The most important thing, however, is persistence and empathy. The participants are involved in the process at very different times, so each group also experiences different phases. The greatest difficulty occurs when one group is already in the phase of euphoria, while others are still in a state of shock. These discrepancies must be perceived and overcome, otherwise there is a risk of misunderstandings or even complete denial.

What three tips can you give companies for a successful software implementation?

✓ Do not dictate software from above

The new software should not feel like a forced introduction, but rather like a new perspective that employees can look forward to. Thank your employees for their commitment and involve them by asking about their wishes and needs. Establishing key users in the company is also a proven method. Key users are trained intensively and can answer questions about the software or provide assistance with problems. The key user concept offers the opportunity to subtly build up employee acceptance, on which the software thrives, through your own employees. Important here: Show your employees appreciation for their role and set time and realistic quotas for carrying out the role.

✓ A good training strategy is essential

Training is often the first touch point between end users and software, so think carefully about how you want to design it. Everyone knows how soporific training sessions full of presentations can be. Involve your participants in the training by working directly in the system. This way they can ask their questions directly and much more information will keep in mind. Also consider how many training sessions make sense. Is one session enough or should there be more? Are refresher trainings necessary after a certain period of time or after introducing a new feature? Should the training look the same for all groups? Remember: each person learns at a different rate. What works intuitively for one person may make another person despair. So, adapt the training to your participants. Likewise, adapt your training to the circumstances. Especially with the ever-growing trend – and pandemic need – for online training, a shift is needed. Keep the following in mind in order to make a training successful even virtually:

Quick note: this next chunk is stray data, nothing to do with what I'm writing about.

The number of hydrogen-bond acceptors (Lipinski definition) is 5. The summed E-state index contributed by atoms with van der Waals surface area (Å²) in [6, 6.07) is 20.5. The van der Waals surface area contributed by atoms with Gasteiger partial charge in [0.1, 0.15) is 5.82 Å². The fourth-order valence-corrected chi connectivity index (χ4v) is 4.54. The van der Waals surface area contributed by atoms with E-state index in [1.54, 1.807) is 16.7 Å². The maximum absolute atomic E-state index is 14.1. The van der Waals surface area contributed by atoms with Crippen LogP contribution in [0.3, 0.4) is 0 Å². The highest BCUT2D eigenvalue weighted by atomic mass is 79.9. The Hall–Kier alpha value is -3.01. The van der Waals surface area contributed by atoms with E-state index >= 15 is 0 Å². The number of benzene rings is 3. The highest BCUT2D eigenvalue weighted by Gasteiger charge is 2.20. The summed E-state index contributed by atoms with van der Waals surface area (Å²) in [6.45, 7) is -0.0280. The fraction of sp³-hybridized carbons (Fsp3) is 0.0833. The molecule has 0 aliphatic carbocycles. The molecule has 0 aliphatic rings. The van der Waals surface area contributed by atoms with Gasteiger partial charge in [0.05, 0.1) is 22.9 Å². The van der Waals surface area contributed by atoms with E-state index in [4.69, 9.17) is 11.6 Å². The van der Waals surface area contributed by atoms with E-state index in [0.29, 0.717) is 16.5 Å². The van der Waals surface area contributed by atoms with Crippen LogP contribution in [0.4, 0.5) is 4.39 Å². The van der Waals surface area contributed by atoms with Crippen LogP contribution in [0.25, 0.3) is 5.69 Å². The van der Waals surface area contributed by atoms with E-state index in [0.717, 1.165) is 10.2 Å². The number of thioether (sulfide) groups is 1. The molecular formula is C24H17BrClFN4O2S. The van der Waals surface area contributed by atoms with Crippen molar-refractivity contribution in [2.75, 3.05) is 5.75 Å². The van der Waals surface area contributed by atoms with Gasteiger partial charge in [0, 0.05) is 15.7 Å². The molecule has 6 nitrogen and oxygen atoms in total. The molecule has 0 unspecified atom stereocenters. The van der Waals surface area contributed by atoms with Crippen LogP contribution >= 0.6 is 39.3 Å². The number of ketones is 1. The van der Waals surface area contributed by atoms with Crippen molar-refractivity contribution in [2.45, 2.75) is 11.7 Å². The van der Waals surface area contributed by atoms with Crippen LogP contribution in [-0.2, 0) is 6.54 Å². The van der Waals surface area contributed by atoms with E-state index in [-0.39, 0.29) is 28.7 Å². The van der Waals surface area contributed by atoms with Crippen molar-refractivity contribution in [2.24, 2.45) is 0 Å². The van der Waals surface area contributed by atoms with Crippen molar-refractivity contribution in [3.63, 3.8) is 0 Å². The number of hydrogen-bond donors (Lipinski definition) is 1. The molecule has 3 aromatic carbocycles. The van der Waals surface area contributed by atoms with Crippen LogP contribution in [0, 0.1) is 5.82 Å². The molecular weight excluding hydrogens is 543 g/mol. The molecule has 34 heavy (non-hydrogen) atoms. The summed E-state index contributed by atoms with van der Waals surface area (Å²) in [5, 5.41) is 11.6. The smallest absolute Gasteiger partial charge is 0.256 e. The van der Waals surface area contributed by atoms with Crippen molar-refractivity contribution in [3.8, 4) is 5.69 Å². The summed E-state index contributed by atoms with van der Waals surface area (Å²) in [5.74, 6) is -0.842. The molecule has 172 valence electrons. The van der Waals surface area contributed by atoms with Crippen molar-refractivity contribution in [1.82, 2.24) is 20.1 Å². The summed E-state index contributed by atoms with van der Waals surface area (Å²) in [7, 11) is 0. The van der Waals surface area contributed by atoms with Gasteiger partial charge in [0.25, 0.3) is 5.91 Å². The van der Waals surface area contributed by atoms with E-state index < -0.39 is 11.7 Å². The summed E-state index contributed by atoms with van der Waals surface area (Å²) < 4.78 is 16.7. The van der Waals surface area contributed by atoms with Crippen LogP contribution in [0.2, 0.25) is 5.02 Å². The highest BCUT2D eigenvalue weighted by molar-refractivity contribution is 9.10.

• Encourage active participation by letting participants ask questions, discuss with each other, and share their experiences.
  • Bring interaction into your trainings by alternating between theory and practice. For example, form groups and send them to breakout rooms to work on something.
  • Apply icebreakers in your trainings. This can be done by giving participants a little quiz, motivating them to use a fun virtual background, or doing breakout exercises in between.
  • Use different resources like whiteboards, chats for Q&A, live polls, videos, etc. This will add variety to your trainings and keep participants engaged and focused.

And most importantly, don’t miss the opportunity for feedback! After each training, either anonymously or in person, ask your participants what they liked and what you can do better. This will ensure that you and your trainings grow.

✓ Leading by example

Don’t rely on your employees to use the software because they have to. Company leaders set the direction for employees. As a leader, be a role model and use the software yourself. This way you show that you stand behind the software and you can sense possible problems yourself. Also, communicate openly and honestly with users about important information, as well as problems, and participate in discussions. Also, explain why this software is part of the corporate strategy and give concrete examples of how this references the departments.